Swami Vivekananda is a celebrated youth icon and role model in India and my personal favorite spiritual guru. Gu means ignorance and Ru means dispeller. A spiritual guru is someone who dispels ignorance of all kinds.
Swami Vivekananda was born on January 12, 1863. His original name was Narendranath Datta. He was influenced by the progressive attitude of his father, Vishwanath Datta, who was an attorney in Calcutta’s (now Kolkata) high court and the religious temperament of his mother, Bhubaneswari Devi. Narendranath was interested in spiritually from a young age and used to meditate in front of Hindu deities.
In November of 1881, while preparing to become a lawyer after obtaining a BA degree in Fine Arts, his life took an entirely different turn. He met Sri Ramakrishna Paramahansa, who would later become his guru, and the source of his inspiration.
Sri Ramakrishna Paramahamsa was one of the most prominent religious figures of India during the nineteenth century. He was a mystic and a yogi who translated complex spiritual concepts into lucid and easily intelligible ideas.
There’s an interesting story behind the meeting between Vivekananda and Sri Ramakrishna Paramahansa. Vivekananda’s father’s sudden death in 1884 contributed to his increasingly frequent visits to Dakshineshwar, the location of Ramakrishna’s ashram in Kolkata, for solace.
One day Vivekananda requested Ramakrishna to pray to the goddess Kali for their family’s financial welfare. Ramakrishna suggested he go to the temple himself and pray. Following Ramakrishna’s suggestion, he went to the temple thrice, but failed to pray for any kind of worldly necessities and ultimately prayed for true knowledge and devotion from the goddess. Vivekananda gradually grew ready to renounce everything for the sake of realizing God, and accepted Ramakrishna as his guru. Ramakrishna during his last days asked Narendra to take care of the monastic disciples. And it was in the early hours on the 16th of August, 1886 that he took his last breath.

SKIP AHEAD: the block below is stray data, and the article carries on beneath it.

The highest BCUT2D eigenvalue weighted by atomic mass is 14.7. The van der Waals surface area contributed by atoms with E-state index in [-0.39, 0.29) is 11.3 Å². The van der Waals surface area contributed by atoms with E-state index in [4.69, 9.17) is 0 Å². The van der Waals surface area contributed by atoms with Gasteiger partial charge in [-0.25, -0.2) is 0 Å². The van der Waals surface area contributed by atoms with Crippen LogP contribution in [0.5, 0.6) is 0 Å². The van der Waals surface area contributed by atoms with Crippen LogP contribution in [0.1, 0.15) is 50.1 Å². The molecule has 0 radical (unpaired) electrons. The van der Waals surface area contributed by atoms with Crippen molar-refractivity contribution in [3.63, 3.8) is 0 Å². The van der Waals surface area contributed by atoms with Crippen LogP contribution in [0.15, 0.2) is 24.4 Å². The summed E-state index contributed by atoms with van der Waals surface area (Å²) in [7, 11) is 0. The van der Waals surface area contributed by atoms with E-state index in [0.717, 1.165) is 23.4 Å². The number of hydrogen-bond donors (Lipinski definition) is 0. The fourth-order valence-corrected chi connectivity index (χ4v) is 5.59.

Vivekananda established the Ramakrishna Mission in 1897 to carry out the visions of his guru Ramakrishna. He dedicated the establishment in service of the society. The core idea behind the mission was educating people regarding the importance of religion and for to uplift the poor.
Swami Vivekananda was an excellent orator. He attended the Parliament of World Religions in Chicago in 1893. He started his speech with a simple note, “Sisters and brothers of America”. With this single line, he impressed seven thousand attendees from all over the world. They gave him a standing ovation.
After his attendance at the religious summit in Chicago, he visited many other countries including Japan and England. He later founded the Vedanta Society in Chicago. He was awarded the chair of Eastern Philosophy both at Harvard University as well as Columbia University. He attracted many followers.
Swami Vivekananda died 10 minutes past 9 PM on July 4, 1902 while he was meditating. His disciples consider it a Mahasamadhi or attainment of enlightenment.
A philanthropist, monk and a teacher, Swami Vivekananda was a treasure of talent who shined in the 19thcentury. He paved the path for modern thought and transformed the society in almost every dimension.
It’s difficult to mention this great personality and life in so few words.
“We reap what we sow. We are the makers of our own fate. The wind is blowing; those vessels whose sails are unfurled catch it, and go forward on their way, but those which have their sails furled do not catch the wind. Is that the fault of the wind?……. We make our own destiny.” – Swami Vivekananda
1 Pratap, Alka. “Swami Vivekananda: When East Met West.” HuffPost, HuffPost, 18 Mar. 2015, m.huffpost.com/us/entry/6477496.
2 “Ten Life Lessons by Swami Vivekananda on His Birth Anniversary.” Google, Google, www.google.com/amp/indianexpress.com/article/lifestyle/feelings/ten-life-lessons-by-swami-vivekananda-on-his-birth-anniversary/lite/.
3 “Swami Vivekananda: The Eternal Youth Icon.” Read and Digest, 5 Dec. 2013, readanddigest.com/swami-vivekananda-biography/.
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